The gas-moving means 48, hereinafter referred to as fan 48, is placed in the breathing conduit loop adjacent to the scrubber 38 to assist the users in exhaling through the high resistance of the scrubber 38. The scrubber 38 is necessarily large because of the extended operation of the respirator. It is difficult to geometrically arrange the large amounts of scrubber chemical in a low flow resistance configuration. Further, the work required to push the exhaled gas through the scrubber 38 by the users becomes an added drain on the oxygen supply of the system. A low-powered fan or other gas-moving device is, therefore, used to assist flow of exhaled gas through the scrubber. Such device significantly lowers exhalation impedance and increases the operating time of the system. Bypass conduit 52 and check valve 50 are included in the loop as shown in FIG. 1 so that the pressure in the exhalation manifold 44 will not be so low as to create a hardship on the users during inhalation. During inhalation, gas flows around the loop from fan 48 through check valve 50, conduit 52 and through scrubber 38 and fan 48. A small amount of gas also flows around the breathing conduit loop, not affecting breathing at all. During exhalation, the increased pressure in the exhalation manifold 44 causes the fan 48 to drive exhaled gas into the activated breathing bag. Check valve 50 is used to prevent flow from bypassing the scrubber 38.
FIG. 2 is a functional schematic of a portion of another embodiment of this invention. The breathing conduit loop is identical to that of FIG. 1 and is not shown in FIG. 2. The alternate embodiment of FIG. 2 connects with the breathing conduit loop of FIG. 1 at point 98, shown in both figures. A single breathing bag 60 is used in this embodiment. Bag 60 is connected to tank 24, which contains a compressed supply of oxygen-rich gas, through valve means 62, valve 78, and constant pressure regulator 26. A small, highly compliant bag 76 is connected downstream of valve 78. Two cylinders are also connected to valve means 22, a replenishment cylinder 68 with piston 70 and a venting cylinder 66 with piston 72. Pistons 70 and 72 are mechanically linked to each other and to driver 86 by linkage 74. The volume of the venting cylinder 66 is smaller than that of replenishment cylinder 68. The difference in the volumes of these cylinders is determined by the oxygen concentration of the supply and the lowest tolerable level of oxygen concentration. To maintain the proper volume of breathing gas in the bag 60, the amount of gas other than oxygen added during a replenishment cycle must be substantially equal to the amount of such gases vented during that cycle. Valve means 62 can be switched into two modes, either connecting bag 60 to cylinder 66 and bag 76 to cylinder 68, or connecting cylinder 66 to the atmosphere through check valve 64 and cylinder 68 to bag 60. Power source 90 and controller 88 form a control means which controls the operation of valve 78, valve means 62, and driver 86. A detailed description of the function of the control means will be given hereinafter.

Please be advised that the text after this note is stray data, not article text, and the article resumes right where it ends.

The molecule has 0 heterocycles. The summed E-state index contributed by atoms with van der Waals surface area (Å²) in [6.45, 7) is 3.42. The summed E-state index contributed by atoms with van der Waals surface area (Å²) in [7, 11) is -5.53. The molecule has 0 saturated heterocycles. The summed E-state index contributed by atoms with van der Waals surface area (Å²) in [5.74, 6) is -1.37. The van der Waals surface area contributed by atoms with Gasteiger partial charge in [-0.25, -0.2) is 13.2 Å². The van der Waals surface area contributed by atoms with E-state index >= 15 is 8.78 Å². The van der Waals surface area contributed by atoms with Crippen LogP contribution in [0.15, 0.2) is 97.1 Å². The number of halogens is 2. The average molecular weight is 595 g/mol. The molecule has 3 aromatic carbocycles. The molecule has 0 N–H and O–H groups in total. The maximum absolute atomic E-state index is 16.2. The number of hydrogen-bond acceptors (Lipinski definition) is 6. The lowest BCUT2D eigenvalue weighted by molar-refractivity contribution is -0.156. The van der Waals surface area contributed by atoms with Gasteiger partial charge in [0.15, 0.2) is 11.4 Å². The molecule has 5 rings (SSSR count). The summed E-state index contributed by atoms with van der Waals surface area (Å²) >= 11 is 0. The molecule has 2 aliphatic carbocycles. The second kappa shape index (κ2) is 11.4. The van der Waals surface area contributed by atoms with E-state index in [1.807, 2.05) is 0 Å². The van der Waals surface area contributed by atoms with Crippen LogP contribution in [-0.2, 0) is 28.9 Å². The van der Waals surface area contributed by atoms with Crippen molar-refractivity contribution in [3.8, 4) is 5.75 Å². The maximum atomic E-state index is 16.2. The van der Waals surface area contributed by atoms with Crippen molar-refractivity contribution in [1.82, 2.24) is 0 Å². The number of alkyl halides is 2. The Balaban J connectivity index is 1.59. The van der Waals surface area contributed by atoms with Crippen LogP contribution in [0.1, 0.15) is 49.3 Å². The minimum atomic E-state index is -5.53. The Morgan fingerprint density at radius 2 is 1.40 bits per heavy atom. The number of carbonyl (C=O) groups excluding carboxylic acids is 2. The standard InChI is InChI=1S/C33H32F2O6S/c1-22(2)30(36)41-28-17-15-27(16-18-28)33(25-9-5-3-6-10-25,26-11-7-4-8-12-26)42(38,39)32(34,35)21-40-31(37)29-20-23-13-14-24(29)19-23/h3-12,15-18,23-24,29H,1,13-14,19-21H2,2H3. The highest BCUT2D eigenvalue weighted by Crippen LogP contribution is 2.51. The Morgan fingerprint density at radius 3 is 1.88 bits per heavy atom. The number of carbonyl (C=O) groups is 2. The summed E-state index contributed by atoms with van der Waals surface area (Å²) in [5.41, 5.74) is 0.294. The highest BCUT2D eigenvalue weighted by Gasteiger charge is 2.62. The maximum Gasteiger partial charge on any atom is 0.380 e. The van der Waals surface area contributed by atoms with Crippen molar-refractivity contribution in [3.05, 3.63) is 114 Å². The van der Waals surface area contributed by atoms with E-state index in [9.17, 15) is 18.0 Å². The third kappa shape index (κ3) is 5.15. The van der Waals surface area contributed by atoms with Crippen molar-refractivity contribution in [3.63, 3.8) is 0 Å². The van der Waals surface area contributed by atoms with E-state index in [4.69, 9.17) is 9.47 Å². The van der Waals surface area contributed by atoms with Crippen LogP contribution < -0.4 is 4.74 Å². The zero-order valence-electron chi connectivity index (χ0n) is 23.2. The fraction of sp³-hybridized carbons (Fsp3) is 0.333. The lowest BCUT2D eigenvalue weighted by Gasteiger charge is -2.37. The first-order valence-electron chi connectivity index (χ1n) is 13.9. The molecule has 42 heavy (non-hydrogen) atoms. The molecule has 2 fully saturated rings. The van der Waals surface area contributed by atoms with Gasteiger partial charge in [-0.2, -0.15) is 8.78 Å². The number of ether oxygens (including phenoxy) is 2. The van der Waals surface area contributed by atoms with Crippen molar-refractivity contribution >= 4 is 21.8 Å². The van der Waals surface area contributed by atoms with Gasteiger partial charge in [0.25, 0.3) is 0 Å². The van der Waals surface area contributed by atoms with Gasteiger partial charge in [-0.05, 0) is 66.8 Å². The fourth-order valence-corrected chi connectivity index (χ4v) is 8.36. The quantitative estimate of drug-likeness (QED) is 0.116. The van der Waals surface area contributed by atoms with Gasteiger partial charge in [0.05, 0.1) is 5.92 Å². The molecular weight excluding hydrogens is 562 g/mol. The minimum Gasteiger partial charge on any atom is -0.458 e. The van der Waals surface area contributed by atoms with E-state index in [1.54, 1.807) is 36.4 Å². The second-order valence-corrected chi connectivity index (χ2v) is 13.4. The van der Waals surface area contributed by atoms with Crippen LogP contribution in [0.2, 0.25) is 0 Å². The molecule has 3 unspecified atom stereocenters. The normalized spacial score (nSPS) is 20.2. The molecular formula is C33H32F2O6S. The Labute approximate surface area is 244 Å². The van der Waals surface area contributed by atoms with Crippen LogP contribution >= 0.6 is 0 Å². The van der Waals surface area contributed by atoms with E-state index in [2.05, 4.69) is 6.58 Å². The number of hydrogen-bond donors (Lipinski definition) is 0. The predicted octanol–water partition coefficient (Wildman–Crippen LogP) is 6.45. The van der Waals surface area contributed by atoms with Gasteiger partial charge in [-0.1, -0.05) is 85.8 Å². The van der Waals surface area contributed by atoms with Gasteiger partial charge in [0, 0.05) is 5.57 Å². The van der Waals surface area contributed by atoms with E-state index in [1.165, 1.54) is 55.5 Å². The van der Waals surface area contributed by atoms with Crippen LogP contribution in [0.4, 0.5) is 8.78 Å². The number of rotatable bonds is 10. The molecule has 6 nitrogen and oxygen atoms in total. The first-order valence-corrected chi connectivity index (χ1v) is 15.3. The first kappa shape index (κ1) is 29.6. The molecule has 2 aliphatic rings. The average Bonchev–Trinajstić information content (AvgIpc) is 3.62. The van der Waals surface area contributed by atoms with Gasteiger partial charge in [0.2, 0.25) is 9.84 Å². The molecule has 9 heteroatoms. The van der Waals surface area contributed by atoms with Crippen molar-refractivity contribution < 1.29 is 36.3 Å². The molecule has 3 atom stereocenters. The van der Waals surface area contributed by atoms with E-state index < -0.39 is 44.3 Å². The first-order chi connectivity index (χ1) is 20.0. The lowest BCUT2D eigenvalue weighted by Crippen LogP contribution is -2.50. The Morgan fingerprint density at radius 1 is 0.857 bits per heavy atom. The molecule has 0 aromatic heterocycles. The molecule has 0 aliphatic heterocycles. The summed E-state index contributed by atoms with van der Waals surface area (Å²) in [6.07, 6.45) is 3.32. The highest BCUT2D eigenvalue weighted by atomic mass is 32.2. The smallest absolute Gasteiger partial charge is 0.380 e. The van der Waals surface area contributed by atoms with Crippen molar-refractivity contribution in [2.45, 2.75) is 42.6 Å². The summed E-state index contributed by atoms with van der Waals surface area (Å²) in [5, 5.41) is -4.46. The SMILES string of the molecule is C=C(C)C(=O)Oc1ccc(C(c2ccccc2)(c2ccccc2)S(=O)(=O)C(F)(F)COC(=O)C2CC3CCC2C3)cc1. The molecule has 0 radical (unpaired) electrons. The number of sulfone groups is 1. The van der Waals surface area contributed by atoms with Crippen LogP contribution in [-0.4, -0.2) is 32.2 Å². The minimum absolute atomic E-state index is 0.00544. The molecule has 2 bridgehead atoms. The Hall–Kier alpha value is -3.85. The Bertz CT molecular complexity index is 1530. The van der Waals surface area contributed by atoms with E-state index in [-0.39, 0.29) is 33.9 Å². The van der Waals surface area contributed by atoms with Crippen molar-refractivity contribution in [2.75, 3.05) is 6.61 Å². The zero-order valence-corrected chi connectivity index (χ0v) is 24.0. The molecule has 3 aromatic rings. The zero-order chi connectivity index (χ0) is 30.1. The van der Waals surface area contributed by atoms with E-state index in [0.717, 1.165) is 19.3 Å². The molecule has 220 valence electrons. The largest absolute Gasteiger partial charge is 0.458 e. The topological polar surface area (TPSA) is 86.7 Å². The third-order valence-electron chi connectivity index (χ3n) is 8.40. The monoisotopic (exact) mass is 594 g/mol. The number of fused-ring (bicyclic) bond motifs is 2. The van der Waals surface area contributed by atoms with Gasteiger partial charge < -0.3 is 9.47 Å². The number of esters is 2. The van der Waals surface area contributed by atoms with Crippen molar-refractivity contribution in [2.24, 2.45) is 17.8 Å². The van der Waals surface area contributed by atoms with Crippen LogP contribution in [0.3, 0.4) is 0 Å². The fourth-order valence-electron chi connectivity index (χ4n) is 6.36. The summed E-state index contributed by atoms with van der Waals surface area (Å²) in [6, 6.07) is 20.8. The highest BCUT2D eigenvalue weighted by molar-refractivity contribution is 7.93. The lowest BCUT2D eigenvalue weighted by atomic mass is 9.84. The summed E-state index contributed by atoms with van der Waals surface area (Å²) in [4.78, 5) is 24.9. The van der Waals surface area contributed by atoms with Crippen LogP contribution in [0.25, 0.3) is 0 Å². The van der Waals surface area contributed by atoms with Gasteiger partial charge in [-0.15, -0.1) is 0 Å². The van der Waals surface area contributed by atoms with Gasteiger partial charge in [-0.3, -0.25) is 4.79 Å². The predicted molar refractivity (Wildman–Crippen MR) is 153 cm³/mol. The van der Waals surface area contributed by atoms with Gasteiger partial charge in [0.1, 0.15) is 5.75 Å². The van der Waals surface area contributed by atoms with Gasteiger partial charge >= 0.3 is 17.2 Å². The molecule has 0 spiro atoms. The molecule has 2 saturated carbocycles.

Materials used in the fabrication of bags 60 and 76 can be similar to those mentioned herein for the fabrication of bags 12 and 14. Driver 86, in this embodiment, is any mechanical device, such as a motor or solenoid, which translates a signal from controller 88 into motion to displace the pistons 70 and 72 in the cylinders 68 and 66. Details of the various means to accomplish such function will be obvious to those skilled in the art to whom this invention has been disclosed.
A typical cycle of operation of the respirator of FIG. 2 is as follows. For this discussion, the venting and replenishment of bag 60 will be detailed. The details of the breathing conduit loop supplied by the bag 60 are similar to the description given heretofore. When the oxygen sensor, part of controller 88, indicates that the oxygen concentration in bag 60 has reached the lowest tolerable level, the switching sequence begins. At this point, bag 76 is approximately full of gas from source 24, at a pressure near that of the surrounding atmosphere, the pistons 70 and 72 are in the position such that the volumes of the cylinders 68 and 66 are at a minimum, and valve means 62 is in the mode connecting cylinder 68 to bag 60 and cylinder 66 to the atmosphere through check valve 64. Valve means 62 is switched by the control means to the mode connecting cylinder 68 to bag 76 and cylinder 66 to bag 60. The driver 86 then moves pistons 70 and 72 by linkage 74 to the position such that the volumes of the cylinders 68 and 66 are at a maximum. This motion draws volumes of gas at the pressure of the surrounding atmosphere into cylinder 68 from bag 76 and into cylinder 66 from bag 60. Thus the gas in cylinder 66 has been removed from bag 60. The control means now switches valve means 62 into the mode connecting cylinder 68 to bag 60 and cylinder 66 to the atmosphere through check valve 64. After this switch of valve means 62, the driver 86 moves the pistons 70 and 72 back to the position of minimum volumes of the cylinders 68 and 66. This motion drives the supply gas in cylinder 68 into bag 60, thus replenishing bag 60, and drives the gas in cylinder 66 through check valve 64 to the surrounding atmosphere, thus venting the "old" gas. With valve means 62 in this mode, the control means opens valve 78 for a specified interval of time, supplying a volume of gas to bag 76. The respirator is now ready for the next switching sequence to begin when the oxygen sensor in controller 88 determines that the oxygen concentration of the gas in bag 60 is again at the lowest tolerable level. The respirator continues to operate through repetitive cycles during the entire period of use, thus making very efficient use of the oxygen contained in supply source 24, while keeping a low oxygen concentration in the gas breathed from the breathing conduit loop.